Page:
Italian Word of the Day: Mezzogiorno (noon / midday)

We already discussed mezzanotte (midnight) in a previous post, so now it’s time to take a look at the other end of the temporal spectrum, mezzogiorno (noon / midday).

/meẓ·ẓo·giór·no/ – [meddzoˈdʒorno]

Mezzogiorno is the combination of the words mezzo (half or halfway) and giorno (day). It is a masculine noun, so it takes the following definite and indefinite articles:

  • il mezzogiorno
  • i mezzogiorni
  • un mezzogiorno
  • (dei) mezzogiorni

In situations where we might say “twelve” in English, Italians often continue to use mezzogiorno. For example:

  • suonare mezzogiorno = to strike twelve
  • mezzogiorno e un quarto = quarter after twelve

Here are some common time phrases you might hear that contain mezzogiorno:

  • mezzogiorno e mezza = 12:30 p.m.
  • mezzogiorno e un quarto = 12:15 p.m.
  • mezzogiorno meno un quarto = 11:45 a.m.
  • mezzogiorno meno cinque = 11:55 a.m.
  • un minuto a mezzogiorno = 11:59 a.m.
Retro style alarm clock over the pastel blue, pink and green background
È quasi mezzogiorno. = It’s almost midday.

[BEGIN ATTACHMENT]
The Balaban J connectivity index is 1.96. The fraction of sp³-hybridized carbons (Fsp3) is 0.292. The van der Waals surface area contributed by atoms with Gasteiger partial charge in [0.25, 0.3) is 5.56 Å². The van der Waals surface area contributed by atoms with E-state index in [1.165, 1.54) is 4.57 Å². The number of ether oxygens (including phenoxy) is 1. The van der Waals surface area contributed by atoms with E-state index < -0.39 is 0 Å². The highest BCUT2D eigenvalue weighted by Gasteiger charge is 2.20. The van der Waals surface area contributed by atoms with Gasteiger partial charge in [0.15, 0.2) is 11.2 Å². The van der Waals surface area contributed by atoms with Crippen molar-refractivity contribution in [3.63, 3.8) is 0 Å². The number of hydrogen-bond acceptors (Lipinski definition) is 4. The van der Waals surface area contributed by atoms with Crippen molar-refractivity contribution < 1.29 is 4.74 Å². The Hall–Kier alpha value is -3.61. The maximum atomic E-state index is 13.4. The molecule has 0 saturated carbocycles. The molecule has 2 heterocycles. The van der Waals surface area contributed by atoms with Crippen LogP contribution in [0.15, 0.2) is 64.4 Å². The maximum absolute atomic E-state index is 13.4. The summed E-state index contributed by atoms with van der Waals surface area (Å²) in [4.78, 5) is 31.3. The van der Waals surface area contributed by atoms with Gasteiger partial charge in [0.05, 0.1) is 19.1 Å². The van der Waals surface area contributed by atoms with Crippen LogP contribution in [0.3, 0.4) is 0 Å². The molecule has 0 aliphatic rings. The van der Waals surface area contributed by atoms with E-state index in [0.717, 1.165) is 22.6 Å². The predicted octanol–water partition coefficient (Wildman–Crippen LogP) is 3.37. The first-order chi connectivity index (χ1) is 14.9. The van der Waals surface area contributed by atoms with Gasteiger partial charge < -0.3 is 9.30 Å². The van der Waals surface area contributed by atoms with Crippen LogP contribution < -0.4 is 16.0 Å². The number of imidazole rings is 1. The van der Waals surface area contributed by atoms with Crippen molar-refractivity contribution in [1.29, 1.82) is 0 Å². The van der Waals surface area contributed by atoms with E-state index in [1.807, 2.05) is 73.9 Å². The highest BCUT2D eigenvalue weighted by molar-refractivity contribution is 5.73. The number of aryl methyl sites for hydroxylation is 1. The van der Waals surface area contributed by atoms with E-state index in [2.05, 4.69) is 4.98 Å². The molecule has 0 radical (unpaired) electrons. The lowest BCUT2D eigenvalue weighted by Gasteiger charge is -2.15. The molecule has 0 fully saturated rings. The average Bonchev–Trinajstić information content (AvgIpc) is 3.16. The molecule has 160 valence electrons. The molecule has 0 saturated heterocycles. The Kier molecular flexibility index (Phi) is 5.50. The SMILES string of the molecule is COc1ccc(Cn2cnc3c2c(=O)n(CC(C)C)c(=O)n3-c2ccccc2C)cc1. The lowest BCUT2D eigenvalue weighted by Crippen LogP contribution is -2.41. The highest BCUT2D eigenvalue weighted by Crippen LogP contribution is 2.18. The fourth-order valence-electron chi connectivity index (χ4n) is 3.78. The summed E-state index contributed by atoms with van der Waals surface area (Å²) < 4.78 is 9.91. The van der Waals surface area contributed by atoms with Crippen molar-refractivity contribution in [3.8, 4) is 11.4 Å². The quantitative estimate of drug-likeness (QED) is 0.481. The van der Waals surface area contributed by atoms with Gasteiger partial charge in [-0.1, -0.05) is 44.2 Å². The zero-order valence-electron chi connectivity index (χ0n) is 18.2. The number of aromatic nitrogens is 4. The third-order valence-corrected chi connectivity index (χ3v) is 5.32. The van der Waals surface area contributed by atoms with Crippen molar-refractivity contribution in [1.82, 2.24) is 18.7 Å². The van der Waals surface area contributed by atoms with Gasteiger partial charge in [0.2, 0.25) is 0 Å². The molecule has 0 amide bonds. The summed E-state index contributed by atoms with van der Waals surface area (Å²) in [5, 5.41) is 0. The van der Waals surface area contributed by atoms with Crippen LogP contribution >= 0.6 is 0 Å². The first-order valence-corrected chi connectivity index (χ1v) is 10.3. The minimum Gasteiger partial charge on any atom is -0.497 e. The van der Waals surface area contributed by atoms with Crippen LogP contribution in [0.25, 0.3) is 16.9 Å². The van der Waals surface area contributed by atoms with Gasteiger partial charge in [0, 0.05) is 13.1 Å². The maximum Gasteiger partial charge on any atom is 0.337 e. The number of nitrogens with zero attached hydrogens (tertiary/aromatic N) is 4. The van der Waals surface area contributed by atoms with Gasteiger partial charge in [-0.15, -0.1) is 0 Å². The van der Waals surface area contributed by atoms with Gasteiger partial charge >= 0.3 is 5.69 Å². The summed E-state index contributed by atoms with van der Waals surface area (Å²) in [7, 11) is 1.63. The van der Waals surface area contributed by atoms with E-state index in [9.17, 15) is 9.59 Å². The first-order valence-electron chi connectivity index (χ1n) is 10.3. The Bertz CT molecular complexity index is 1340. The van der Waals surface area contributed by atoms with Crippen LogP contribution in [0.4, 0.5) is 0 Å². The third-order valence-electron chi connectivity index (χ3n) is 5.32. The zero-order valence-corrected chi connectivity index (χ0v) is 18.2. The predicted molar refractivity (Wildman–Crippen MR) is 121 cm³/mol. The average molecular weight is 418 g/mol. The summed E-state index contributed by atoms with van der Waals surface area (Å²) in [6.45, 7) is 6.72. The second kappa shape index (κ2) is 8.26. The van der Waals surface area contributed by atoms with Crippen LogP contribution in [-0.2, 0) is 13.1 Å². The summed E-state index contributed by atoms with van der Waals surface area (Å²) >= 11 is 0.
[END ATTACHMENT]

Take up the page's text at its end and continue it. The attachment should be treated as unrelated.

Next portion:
In Italian, a casual and brief way to talk about 12:30 a.m. or p.m. is by using the term mezza. The specific mezza you’re talking about would, of course, depend on the context.

An second translation for mezzogiorno in Italian is south, or south-facing.

Interestingly, mezzogiorno, or more specifically il mezzogiorno d’Italia, is also used to refer to the south of Italy. It encompasses the administrative regions aligned with the historical Kingdom of the Two Sicilies. These regions include Abruzzo, Apulia, Basilicata, Calabria, Campania, Molise, and Sicily. Despite its cultural, linguistic, and historical differences from the other regions, the island of Sardinia is often included in the Mezzogiorno for statistical and economic reasons.

You might wonder, why the term “mezzogiorno“? Well, it’s a reference to the strength and location of sunlight at midday in the southern part of the Italian peninsula. The term gained popularity after the annexation of the Bourbon Kingdom of the Two Sicilies by the mainland-based Savoyard Kingdom of Sardinia, and the unification of Italy in 1861.

map of italy

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